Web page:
DENVER – Joe Sakic is launching his second hockey career with the franchise he helped turn into a Stanley Cup champion.
The longtime Colorado captain will serve as an executive adviser, involved in all facets of hockey operations. He will also represent the team at the board of governors meetings as an alternate governor.
He assumes his new position at the end of the regular season.
The 41-year-old Sakic retired nearly two years ago after a 20-year playing career with the franchise in which he set virtually every offensive mark.
With a quick wrist shot and precision passing, Sakic finished with 1,641 points, 625 goals and 1,016 assists, numbers that rank among the best in NHL history.
The pride of Burnaby, British Columbia, Sakic has been a fan favourite since the day the team relocated to Denver from Quebec City before the 1995-96 season. He donned the captain’s “C” for 16 straight seasons and guided the Avalanche to Stanley Cup titles in 1996 and 2001. He also won league MVP honours in 2001, was a 13-time all-star and led Canada to an Olympic gold medal in 2002.
“Joe has been the face of our franchise for two decades,” Avalanche president Pierre Lacroix said in a statement. “He led our organization to success with his contributions both on and off the ice. Right after his retirement we kept him involved, and now his presence and contributions to our team will be a huge asset going forward.
“Joe will not only serve as an adviser but will also be an invaluable resource.”
Sakic joins a squad that has struggled on the ice this season, plummeting to the second-worst mark in the league. The slide comes a year after the team made the playoffs and appeared to be on the right track, especially with a bevy of up-and-coming players.
But the Avalanche fell into a funk in late January, losing 20 of 21 contests. They traded away several pieces to shake things up, dealing forward Chris Stewart and defenceman Kevin Shattenkirk to St. Louis for defenceman Erik Johnson and forward Jay McClement. They also acquired goalie Brian Elliott from Ottawa for Craig Anderson.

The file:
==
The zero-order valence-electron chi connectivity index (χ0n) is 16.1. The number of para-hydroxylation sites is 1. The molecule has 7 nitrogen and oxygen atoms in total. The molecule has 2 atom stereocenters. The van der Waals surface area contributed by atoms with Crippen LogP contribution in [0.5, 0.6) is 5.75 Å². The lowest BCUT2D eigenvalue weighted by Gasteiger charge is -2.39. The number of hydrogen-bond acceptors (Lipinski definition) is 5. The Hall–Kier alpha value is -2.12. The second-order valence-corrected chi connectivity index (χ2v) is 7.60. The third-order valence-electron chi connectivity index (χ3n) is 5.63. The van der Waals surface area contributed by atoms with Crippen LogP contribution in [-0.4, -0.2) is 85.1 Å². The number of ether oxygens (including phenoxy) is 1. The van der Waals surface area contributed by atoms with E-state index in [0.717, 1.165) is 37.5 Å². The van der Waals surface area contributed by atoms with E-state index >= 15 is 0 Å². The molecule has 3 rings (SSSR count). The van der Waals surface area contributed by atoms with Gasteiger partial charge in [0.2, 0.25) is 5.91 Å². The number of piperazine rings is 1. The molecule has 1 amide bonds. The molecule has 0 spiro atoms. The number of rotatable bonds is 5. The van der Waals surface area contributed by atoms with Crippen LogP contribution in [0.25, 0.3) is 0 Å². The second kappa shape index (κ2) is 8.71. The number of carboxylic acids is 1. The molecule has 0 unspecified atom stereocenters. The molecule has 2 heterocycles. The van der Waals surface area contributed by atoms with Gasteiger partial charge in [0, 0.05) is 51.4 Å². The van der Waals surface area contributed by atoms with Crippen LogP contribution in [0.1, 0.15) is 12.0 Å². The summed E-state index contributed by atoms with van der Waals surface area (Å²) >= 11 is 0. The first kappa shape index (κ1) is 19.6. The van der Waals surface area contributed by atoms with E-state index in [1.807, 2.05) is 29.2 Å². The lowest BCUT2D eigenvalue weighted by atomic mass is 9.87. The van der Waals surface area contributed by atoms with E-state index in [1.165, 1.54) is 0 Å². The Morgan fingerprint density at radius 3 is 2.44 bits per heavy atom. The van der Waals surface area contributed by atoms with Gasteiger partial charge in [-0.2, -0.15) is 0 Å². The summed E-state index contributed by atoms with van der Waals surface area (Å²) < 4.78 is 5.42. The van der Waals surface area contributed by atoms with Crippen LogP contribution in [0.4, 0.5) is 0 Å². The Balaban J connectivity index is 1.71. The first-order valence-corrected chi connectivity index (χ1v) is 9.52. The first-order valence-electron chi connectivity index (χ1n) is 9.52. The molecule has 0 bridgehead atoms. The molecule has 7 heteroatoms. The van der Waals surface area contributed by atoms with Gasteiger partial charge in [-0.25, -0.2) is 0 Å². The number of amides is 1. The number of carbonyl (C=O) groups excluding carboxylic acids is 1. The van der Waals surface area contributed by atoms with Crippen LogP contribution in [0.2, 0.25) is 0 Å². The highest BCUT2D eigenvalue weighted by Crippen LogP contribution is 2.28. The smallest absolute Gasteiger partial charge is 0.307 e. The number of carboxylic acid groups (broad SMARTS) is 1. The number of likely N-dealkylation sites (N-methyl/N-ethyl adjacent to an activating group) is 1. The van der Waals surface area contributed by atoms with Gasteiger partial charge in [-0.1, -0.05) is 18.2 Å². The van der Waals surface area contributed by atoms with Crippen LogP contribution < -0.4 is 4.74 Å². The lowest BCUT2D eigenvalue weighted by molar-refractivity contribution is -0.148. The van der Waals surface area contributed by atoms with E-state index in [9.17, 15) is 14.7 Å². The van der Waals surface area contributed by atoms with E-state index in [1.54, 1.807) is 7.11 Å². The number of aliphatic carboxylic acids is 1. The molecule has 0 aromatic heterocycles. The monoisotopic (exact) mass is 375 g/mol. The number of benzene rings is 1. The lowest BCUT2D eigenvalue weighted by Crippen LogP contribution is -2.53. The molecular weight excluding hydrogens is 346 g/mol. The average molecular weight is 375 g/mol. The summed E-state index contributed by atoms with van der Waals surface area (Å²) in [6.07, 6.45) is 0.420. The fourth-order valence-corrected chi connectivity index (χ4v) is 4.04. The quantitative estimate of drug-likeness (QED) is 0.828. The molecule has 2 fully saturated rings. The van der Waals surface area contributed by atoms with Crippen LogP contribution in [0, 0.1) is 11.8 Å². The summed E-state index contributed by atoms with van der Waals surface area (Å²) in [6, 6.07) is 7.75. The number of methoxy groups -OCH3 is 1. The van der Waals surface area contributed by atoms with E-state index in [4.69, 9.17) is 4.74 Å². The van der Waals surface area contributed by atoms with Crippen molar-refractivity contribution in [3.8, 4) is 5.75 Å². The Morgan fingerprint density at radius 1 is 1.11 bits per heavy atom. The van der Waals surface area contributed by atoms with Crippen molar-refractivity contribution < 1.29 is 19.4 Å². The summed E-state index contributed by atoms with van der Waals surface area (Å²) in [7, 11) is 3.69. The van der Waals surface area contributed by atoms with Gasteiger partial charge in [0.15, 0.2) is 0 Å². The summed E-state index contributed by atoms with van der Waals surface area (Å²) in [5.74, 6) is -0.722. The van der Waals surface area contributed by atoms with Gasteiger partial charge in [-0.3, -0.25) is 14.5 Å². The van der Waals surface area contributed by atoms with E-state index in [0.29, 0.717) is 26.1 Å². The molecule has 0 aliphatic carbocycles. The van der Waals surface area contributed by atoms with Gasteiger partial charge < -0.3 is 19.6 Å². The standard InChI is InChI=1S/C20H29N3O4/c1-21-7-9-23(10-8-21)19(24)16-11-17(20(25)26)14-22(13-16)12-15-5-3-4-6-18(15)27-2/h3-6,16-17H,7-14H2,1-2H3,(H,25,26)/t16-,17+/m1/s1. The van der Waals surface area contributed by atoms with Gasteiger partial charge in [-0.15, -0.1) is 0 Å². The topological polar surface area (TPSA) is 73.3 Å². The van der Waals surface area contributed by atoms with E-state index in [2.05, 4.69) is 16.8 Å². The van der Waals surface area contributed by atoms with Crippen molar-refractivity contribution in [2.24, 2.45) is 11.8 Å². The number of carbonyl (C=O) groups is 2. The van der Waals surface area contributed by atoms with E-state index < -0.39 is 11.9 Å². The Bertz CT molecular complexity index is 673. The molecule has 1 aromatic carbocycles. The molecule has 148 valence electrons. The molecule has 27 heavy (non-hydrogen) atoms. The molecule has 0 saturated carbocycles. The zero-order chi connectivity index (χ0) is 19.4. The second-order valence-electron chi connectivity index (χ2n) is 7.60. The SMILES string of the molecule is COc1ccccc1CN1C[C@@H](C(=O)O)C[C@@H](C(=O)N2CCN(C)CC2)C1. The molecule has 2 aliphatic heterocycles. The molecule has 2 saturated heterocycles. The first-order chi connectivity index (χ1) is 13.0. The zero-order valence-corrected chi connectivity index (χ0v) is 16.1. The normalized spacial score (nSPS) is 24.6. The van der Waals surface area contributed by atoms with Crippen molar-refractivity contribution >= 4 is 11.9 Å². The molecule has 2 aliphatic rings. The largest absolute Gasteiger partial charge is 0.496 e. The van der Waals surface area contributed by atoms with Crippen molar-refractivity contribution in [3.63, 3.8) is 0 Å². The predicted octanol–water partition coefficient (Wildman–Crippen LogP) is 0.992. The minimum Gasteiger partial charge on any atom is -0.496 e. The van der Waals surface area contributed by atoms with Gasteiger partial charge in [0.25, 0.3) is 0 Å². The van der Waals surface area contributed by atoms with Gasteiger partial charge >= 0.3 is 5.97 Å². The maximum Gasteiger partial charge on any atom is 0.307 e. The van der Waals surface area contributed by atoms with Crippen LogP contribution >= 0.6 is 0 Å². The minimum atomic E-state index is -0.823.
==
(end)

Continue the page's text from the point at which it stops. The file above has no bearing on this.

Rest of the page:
Peter Forsberg even tried to rejoin the team, yet abruptly called it a career after two games because of his chronic foot ailment.
Sakic becomes the second high-profile athlete from the Mile High City to leap into the front office. Hall of Famer John Elway recently rejoined the Denver Broncos as chief football executive after a franchise-worst 4-12 season.
“I feel that now is the time for this new challenge,” said Sakic, who was originally taken by Quebec with the 15th pick in the 1987 draft. “I feel excited about getting involved more with the organization. The fact that the Avalanche is giving me this opportunity shows how much they trust my background and hockey experience. I look forward to this new expanded role with the franchise.”
At 5-foot-11, 195 pounds, Sakic was never an intimidating presence, making up for it with determination and grit.
Not to mention that lethal wrist shot.
There have only been four players in league history that have scored more points with one franchise than Sakic: Gordie Howe (1,809) and Steve Yzerman (1,755) with Detroit, Mario Lemieux (1,723) with Pittsburgh and Wayne Gretzky (1,669) with Edmonton.
Sakic had his No. 19 sweater retired on Oct. 1, 2009, joining the jerseys of Patrick Roy (33) and Ray Bourque (77) in the Pepsi Center rafters.
Sakic’s locker also was encased in glass, his equipment hanging in there as if he were preparing to dress for a game again.
And he will.
Only this time, Sakic will be donning a suit instead of a sweater.